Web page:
Tuesday, July 29, 2008
I deeply appreciate all those who read my blog, and even comment from time to time. I find blogging has forced me to hone my writing skills, which is an all together good thing when you teach English!
Perhaps in a stroke of vanity, or just plain curiosity, after a bit of time blogging, I added a site meter. I check it from time to time, mostly out of curiosity. But lately I have been noticing something totally strange. I first caught on to my observation when I clicked on the "world map" feature. I thought it would be fun to see where those who read my blog live. What I found really surprised me. I had readers in U.S. and Canada--no surprise there. I have one faithful reader in England. And then I noticed--I have a reader in Indonesia, in Singapore, in Taiwan, in China, in India, in Iran, in Ukraine, in Germany, in Italy. What on the earth is going on?
Since I just can't imagine that I have attracted readers in all these countries, I next clicked on "views by entry pages." And, while that gave me more information, it deepened the mystery. Out of the last 100 people to visit my blog, almost 50 have looked at one page: The Mouth of the Lion.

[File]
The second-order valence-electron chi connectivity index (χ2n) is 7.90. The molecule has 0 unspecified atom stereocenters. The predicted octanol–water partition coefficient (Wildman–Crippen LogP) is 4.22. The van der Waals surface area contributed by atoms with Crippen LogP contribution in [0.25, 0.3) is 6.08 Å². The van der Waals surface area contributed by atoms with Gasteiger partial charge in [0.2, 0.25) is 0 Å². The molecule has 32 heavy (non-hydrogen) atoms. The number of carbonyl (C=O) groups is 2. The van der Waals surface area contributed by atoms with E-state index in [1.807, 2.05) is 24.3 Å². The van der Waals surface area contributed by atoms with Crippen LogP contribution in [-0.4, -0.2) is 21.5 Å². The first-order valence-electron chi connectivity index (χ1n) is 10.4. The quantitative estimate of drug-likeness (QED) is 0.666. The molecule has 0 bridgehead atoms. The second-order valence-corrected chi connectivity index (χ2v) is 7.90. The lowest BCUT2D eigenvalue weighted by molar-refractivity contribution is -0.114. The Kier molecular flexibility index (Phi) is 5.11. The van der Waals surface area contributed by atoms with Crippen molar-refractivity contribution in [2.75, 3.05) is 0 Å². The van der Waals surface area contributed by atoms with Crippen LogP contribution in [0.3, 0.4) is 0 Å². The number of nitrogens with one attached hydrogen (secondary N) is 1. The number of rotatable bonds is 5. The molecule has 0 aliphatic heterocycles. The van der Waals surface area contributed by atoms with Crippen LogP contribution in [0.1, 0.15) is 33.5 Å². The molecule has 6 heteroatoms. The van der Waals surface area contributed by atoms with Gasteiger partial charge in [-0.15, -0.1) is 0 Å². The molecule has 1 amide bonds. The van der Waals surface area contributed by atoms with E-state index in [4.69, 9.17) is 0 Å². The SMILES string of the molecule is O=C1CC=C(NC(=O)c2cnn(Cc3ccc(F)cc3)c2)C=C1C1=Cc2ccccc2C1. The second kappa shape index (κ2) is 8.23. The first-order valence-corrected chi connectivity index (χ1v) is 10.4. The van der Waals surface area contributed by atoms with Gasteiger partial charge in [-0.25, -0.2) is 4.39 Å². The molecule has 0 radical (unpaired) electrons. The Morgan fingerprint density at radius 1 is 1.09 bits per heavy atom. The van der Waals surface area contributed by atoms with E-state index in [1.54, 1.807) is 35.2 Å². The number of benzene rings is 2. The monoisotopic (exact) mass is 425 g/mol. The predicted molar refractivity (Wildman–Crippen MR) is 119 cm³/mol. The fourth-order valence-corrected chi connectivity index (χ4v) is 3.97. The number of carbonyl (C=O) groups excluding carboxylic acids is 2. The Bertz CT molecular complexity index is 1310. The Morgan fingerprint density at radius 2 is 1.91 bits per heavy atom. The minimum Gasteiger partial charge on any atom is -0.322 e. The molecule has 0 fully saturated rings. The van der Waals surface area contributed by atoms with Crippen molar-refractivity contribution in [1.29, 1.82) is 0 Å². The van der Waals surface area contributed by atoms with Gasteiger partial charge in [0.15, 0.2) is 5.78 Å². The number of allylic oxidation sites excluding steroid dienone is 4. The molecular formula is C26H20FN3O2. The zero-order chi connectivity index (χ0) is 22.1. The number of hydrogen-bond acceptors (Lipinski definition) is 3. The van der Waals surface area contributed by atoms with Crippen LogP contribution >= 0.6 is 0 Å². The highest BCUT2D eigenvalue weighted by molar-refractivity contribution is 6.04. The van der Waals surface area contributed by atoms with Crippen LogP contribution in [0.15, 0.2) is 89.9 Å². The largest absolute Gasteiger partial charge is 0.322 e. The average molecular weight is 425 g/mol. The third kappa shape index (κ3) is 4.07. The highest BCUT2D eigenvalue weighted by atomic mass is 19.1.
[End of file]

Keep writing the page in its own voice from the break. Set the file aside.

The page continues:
Well, I can't figure it out. Why on the earth would people around the world be looking at that entry. They are looking at the images there. So I scratch my head and try to figure it out. Are people consumed with curiosity over what a lion's mouth might look like? Do they all want to see dandelions (dent de lion, French for tooth of the lion)? Or is it some weird code for who knows what?
As I said, 'tis a puzzlement.
Saturday, July 26, 2008
Having read this work (many) years ago, I was most surprised by how much I had forgotten. For example--I had completely forgotten that the work begins with Telemachus (Odysseus' son) who has grown into a fine young man. I had also forgotten that much of the action of Odysseus' journey is told to you in a kind of flashback. And finally, I had forgotten how vengeful the ending is.
A quick reprise of the main story line. The Odyssey recounts the efforts of Odysseus to return home after the end of the Trojan War. Homer, the blind poet who is credited as the author of both the Iliad (which tells about the Trojan War) and the Odyssey, no doubt was capitalizing on the success of The Iliad. In an era when literature was dependent on an oral tradition, Homer collected these hero stories, wove them together, nuanced and polished them to a fine sheen, and then sang his bardic heart out around dining halls of ancient Greece. At least, that's how I picture it.